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April 9, 2014

Jonathan Tobin: Why Did Kerry Lie About Israeli Blame?

Samuel G. Freedman: A resolution 70 years later for a father's unsettling legacy of ashes from Dachau

Jessica Ivins: A resolution 70 years later for a father's unsettling legacy of ashes from Dachau

Kim Giles: Asking for help is not weakness

Kathy Kristof and Barbara Hoch Marcus: 7 Great Growth Israeli Stocks

Matthew Mientka: How Beans, Peas, And Chickpeas Cleanse Bad Cholesterol and Lowers Risk of Heart Disease

Sabrina Bachai: 5 At-Home Treatments For Headaches

The Kosher Gourmet by Daniel Neman Have yourself a matzo ball: The secrets bubby never told you and recipes she could have never imagined

April 8, 2014

Lori Nawyn: At Your Wit's End and Back: Finding Peace

Susan B. Garland and Rachel L. Sheedy: Strategies Married Couples Can Use to Boost Benefits

David Muhlbaum: Smart Tax Deductions Non-Itemizers Can Claim

Jill Weisenberger, M.S., R.D.N., C.D.E : Before You Lose Your Mental Edge

Dana Dovey: Coffee Drinkers Rejoice! Your Cup Of Joe Can Prevent Death From Liver Disease

Chris Weller: Electric 'Thinking Cap' Puts Your Brain Power Into High Gear

The Kosher Gourmet by Marlene Parrish A gift of hazelnuts keeps giving --- for a variety of nutty recipes: Entree, side, soup, dessert

April 4, 2014

Rabbi David Gutterman: The Word for Nothing Means Everything

Charles Krauthammer: Kerry's folly, Chapter 3

Amy Peterson: A life of love: How to build lasting relationships with your children

John Ericson: Older Women: Save Your Heart, Prevent Stroke Don't Drink Diet

John Ericson: Why 50 million Americans will still have spring allergies after taking meds

Cameron Huddleston: Best and Worst Buys of April 2014

Stacy Rapacon: Great Mutual Funds for Young Investors

Sarah Boesveld: Teacher keeps promise to mail thousands of former students letters written by their past selves

The Kosher Gourmet by Sharon Thompson Anyone can make a salad, you say. But can they make a great salad? (SECRETS, TESTED TECHNIQUES + 4 RECIPES, INCLUDING DRESSINGS)

April 2, 2014

Paul Greenberg: Death and joy in the spring

Dan Barry: Should South Carolina Jews be forced to maintain this chimney built by Germans serving the Nazis?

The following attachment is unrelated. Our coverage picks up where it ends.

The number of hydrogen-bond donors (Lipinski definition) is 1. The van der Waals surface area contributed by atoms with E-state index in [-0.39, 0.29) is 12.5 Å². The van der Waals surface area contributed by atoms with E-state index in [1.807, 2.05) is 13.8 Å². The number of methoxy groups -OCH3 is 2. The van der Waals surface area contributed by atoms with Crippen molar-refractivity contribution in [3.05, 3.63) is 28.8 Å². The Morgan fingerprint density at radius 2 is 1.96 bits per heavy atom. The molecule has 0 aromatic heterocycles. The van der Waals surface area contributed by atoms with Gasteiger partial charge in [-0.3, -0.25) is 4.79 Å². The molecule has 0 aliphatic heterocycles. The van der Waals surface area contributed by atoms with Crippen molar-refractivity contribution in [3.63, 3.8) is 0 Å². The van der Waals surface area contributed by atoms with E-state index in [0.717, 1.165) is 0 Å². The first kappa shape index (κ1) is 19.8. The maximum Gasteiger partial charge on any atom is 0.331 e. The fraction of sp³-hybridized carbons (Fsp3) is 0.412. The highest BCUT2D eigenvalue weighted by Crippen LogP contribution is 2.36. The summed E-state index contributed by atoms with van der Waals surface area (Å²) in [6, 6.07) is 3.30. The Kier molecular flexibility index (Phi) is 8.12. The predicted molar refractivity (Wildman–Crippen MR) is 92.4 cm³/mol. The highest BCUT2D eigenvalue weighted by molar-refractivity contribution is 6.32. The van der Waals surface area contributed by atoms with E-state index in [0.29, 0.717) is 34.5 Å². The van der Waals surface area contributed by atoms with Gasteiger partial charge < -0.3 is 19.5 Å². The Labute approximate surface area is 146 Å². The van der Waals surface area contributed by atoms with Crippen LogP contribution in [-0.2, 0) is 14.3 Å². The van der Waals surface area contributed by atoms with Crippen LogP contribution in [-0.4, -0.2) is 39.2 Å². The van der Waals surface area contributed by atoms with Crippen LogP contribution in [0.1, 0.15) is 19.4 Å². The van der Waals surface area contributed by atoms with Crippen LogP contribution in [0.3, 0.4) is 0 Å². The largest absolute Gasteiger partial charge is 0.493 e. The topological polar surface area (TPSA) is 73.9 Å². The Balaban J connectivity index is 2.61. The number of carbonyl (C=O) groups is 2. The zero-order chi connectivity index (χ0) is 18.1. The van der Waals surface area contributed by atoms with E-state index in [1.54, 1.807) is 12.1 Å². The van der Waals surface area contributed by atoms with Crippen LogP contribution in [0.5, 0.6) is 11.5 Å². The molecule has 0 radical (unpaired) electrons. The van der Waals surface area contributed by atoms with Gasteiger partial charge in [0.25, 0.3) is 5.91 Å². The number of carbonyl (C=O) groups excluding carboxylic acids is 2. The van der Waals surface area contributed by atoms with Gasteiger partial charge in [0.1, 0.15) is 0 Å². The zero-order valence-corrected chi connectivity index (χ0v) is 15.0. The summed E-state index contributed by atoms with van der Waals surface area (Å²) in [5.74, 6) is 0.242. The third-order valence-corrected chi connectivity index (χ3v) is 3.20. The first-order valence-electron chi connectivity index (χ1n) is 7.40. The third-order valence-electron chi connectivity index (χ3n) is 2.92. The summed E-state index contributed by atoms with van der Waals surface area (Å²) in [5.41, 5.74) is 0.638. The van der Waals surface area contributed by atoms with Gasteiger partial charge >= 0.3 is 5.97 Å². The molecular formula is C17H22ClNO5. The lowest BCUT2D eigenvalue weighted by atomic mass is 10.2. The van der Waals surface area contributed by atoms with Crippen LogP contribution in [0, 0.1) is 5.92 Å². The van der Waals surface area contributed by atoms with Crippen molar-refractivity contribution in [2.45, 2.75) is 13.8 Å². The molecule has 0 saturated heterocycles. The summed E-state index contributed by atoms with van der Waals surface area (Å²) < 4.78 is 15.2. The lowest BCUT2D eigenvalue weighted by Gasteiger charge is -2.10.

Mayra Bitsko: Save me! An alien took over my child's personality

Frank Clayton: Get happy: 20 scientifically proven happiness activities

Susan Scutti: It's Genetic! Obesity and the 'Carb Breakdown' Gene

Lecia Bushak: Why Hand Sanitizer May Actually Harm Your Health

Stacy Rapacon: Great Funds You Can Own for $500 or Less

Cameron Huddleston: 7 Ways to Save on Home Decor

The Kosher Gourmet by Steve Petusevsky Exploring ingredients as edible-stuffed containers (TWO RECIPES + TIPS & TECHINQUES)

Jewish World Review April 5, 2013/ 25 Nissan, 5773

The AP's complicated word-association test

By Jonah Goldberg




http://www.JewishWorldReview.com | In what may be the greatest victory to date for the sophisticatedly asinine organization "No Labels," the Associated Press has embraced a new policy against "labeling people." For instance, its widely used and influential style guide is being purged of such terms as "schizophrenic" in favor of "diagnosed with schizophrenia."

Most of the chatter about the AP's move has been over its decision to drop the term "illegal immigrant." AP Senior Vice President and Executive Editor Kathleen Carroll explained that the change on "illegal immigrant" was based on the no-labeling policy. "We concluded that to be consistent, we needed to change our guidance," Carroll said.

This was the AP's first mistake. Consistency is an impossible standard to apply to the English language. I myself wish people would write about a "feckful foreign policy," or an "ept remark," or "ert" gasses.